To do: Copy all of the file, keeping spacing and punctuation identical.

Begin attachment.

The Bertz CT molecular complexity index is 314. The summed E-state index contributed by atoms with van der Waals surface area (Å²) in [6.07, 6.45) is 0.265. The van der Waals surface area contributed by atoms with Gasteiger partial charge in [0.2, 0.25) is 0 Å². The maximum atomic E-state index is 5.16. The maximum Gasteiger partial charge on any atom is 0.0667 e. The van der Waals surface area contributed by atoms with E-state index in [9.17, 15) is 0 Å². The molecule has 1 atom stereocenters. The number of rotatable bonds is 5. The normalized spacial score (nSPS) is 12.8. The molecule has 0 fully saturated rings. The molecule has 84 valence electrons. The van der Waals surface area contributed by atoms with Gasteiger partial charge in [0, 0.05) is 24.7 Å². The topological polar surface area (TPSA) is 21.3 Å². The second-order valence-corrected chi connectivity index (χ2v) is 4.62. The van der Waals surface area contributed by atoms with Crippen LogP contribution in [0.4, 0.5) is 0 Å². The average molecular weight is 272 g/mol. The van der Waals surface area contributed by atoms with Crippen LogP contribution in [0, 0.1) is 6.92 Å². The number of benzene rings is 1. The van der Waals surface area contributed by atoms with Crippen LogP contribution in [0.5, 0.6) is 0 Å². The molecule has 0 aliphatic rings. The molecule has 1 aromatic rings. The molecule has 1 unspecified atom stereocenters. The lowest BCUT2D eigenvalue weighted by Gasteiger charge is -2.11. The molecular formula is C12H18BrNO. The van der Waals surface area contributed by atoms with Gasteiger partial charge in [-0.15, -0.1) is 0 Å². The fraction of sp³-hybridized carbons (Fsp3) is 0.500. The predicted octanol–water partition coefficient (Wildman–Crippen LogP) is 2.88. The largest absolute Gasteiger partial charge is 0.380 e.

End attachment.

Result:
The Bertz CT molecular complexity index is 314. The summed E-state index contributed by atoms with van der Waals surface area (Å²) in [6.07, 6.45) is 0.265. The van der Waals surface area contributed by atoms with Gasteiger partial charge in [0.2, 0.25) is 0 Å². The maximum atomic E-state index is 5.16. The maximum Gasteiger partial charge on any atom is 0.0667 e. The van der Waals surface area contributed by atoms with E-state index in [9.17, 15) is 0 Å². The molecule has 1 atom stereocenters. The number of rotatable bonds is 5. The normalized spacial score (nSPS) is 12.8. The molecule has 0 fully saturated rings. The molecule has 84 valence electrons. The van der Waals surface area contributed by atoms with Gasteiger partial charge in [0, 0.05) is 24.7 Å². The topological polar surface area (TPSA) is 21.3 Å². The second-order valence-corrected chi connectivity index (χ2v) is 4.62. The van der Waals surface area contributed by atoms with Crippen LogP contribution in [0.4, 0.5) is 0 Å². The average molecular weight is 272 g/mol. The van der Waals surface area contributed by atoms with Crippen LogP contribution in [0, 0.1) is 6.92 Å². The number of benzene rings is 1. The van der Waals surface area contributed by atoms with Crippen LogP contribution in [0.5, 0.6) is 0 Å². The molecule has 0 aliphatic rings. The molecule has 1 aromatic rings. The molecule has 1 unspecified atom stereocenters. The lowest BCUT2D eigenvalue weighted by Gasteiger charge is -2.11. The molecular formula is C12H18BrNO. The van der Waals surface area contributed by atoms with Gasteiger partial charge in [-0.15, -0.1) is 0 Å². The fraction of sp³-hybridized carbons (Fsp3) is 0.500. The predicted octanol–water partition coefficient (Wildman–Crippen LogP) is 2.88. The largest absolute Gasteiger partial charge is 0.380 e.